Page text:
Restoring Global Gene Regulation through Experimental Evolution Uncovers a NAP (Nucleoid-Associated Protein)-Like Behavior of Crp/Cap

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Abstract

How do hierarchical gene regulation networks evolve in bacteria? Nucleoid-associated proteins (NAPs) influence the overall structure of bacterial genomes, sigma factors and global transcription factors (TFs) control thousands of genes, and many operons are regulated by highly specific TFs that in turn are controlled allosterically by cellular metabolites. These regulatory hierarchies have been shaped by millions of years of evolution to optimize fitness in response to changing environmental conditions, but it is unclear how NAPs and TFs relate and have evolved together. Cyclic AMP (cAMP) receptor protein (Crp) is the paradigmatic global TF in Escherichia coli, and here we report that mutations in the topA gene compensate for loss of cAMP, showing that the interplay between Crp and the supercoiling status of promoters is key to global stress response. Furthermore, we observed an effect of apoCrp on gene expression in the absence of its effector cAMP. This provides support for the proposed NAP-like role for Crp, suggesting that it represents an intermediate point in the evolution of a ligand-controlled TF from a NAP. IMPORTANCE Here we report that mutations in the topA gene compensate for loss of cAMP, showing that the interplay between Crp and the supercoiling status of promoters is key to global stress response. Furthermore, we observed an effect of apoCrp on gene expression in the absence of its effector cAMP. This provides support for the proposed NAP-like role for Crp, suggesting that it represents an intermediate point in the evolution of a ligand-controlled TF from a NAP.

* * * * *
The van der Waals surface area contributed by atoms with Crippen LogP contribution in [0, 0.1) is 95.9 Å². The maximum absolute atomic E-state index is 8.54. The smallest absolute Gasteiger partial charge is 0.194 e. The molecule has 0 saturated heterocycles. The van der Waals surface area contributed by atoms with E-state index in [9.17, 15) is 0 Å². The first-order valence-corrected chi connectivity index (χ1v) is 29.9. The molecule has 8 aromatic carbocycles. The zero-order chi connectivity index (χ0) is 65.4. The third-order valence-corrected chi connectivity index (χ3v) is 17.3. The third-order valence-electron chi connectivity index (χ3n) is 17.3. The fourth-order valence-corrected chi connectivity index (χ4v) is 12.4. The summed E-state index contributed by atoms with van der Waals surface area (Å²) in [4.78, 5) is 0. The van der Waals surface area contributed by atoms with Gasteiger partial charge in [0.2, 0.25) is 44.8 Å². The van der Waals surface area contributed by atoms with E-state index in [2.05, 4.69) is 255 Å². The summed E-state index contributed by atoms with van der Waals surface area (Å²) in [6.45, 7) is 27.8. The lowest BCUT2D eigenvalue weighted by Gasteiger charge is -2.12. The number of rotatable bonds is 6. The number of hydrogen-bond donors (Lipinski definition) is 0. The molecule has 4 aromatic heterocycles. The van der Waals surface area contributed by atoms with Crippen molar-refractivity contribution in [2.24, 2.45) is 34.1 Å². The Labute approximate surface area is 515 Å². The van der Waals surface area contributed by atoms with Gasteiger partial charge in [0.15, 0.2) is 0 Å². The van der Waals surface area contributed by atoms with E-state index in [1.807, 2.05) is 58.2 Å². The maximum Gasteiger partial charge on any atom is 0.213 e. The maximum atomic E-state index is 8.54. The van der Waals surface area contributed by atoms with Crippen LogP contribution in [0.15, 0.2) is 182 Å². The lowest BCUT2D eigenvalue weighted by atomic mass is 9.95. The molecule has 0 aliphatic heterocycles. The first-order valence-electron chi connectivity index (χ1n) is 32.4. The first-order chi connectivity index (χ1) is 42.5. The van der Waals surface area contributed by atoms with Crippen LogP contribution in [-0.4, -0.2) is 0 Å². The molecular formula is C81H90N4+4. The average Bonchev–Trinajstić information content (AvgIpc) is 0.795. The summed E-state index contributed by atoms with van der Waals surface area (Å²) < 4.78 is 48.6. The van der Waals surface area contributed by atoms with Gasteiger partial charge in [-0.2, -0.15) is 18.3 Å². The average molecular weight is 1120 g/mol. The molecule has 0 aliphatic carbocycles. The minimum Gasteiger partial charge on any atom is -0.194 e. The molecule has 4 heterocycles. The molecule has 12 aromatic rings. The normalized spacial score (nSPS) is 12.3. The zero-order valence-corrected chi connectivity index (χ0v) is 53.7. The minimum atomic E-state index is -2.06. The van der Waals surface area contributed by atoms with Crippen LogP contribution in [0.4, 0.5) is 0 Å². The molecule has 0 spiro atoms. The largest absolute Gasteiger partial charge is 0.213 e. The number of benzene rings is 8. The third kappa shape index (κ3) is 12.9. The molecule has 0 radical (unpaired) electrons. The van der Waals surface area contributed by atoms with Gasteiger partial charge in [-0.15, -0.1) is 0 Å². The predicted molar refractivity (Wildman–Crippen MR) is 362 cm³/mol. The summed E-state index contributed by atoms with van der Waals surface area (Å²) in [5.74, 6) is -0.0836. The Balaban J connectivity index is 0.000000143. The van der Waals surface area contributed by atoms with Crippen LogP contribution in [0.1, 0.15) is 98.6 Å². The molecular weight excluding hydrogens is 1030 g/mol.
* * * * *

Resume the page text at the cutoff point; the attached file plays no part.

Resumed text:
Original languageEnglish
Article numbere0202821
JournalmBio
Volume12
Issue number5
Number of pages13
ISSN2161-2129
DOIs
Publication statusPublished - 2021

Keywords

  • cyclic AMP receptor protein
  • experimental evolution
  • global regulatory networks
  • supercoiling
  • topoisomerases
  • transcription factors

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